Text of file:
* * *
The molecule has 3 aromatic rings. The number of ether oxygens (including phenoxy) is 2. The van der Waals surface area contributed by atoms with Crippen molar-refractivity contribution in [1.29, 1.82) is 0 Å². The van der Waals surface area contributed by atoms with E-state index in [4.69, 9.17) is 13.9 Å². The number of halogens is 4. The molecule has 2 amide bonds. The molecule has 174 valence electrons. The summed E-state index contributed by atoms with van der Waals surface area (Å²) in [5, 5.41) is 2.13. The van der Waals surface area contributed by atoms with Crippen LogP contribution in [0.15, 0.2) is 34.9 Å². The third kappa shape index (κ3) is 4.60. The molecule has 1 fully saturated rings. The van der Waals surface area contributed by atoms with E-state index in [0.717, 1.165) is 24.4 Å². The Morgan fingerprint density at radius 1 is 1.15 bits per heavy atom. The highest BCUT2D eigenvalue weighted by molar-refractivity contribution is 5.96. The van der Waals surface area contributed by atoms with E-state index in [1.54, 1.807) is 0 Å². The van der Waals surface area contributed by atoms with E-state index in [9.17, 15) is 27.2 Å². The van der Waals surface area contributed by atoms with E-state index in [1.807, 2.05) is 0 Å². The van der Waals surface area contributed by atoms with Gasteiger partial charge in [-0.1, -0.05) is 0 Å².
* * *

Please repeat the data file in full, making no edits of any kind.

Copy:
The molecule has 3 aromatic rings. The number of ether oxygens (including phenoxy) is 2. The van der Waals surface area contributed by atoms with Crippen molar-refractivity contribution in [1.29, 1.82) is 0 Å². The van der Waals surface area contributed by atoms with E-state index in [4.69, 9.17) is 13.9 Å². The number of halogens is 4. The molecule has 2 amide bonds. The molecule has 174 valence electrons. The summed E-state index contributed by atoms with van der Waals surface area (Å²) in [5, 5.41) is 2.13. The van der Waals surface area contributed by atoms with Crippen LogP contribution in [0.15, 0.2) is 34.9 Å². The third kappa shape index (κ3) is 4.60. The molecule has 1 fully saturated rings. The van der Waals surface area contributed by atoms with E-state index in [0.717, 1.165) is 24.4 Å². The Morgan fingerprint density at radius 1 is 1.15 bits per heavy atom. The highest BCUT2D eigenvalue weighted by molar-refractivity contribution is 5.96. The van der Waals surface area contributed by atoms with E-state index in [1.54, 1.807) is 0 Å². The van der Waals surface area contributed by atoms with E-state index in [9.17, 15) is 27.2 Å². The van der Waals surface area contributed by atoms with E-state index in [1.807, 2.05) is 0 Å². The van der Waals surface area contributed by atoms with Gasteiger partial charge in [-0.1, -0.05) is 0 Å².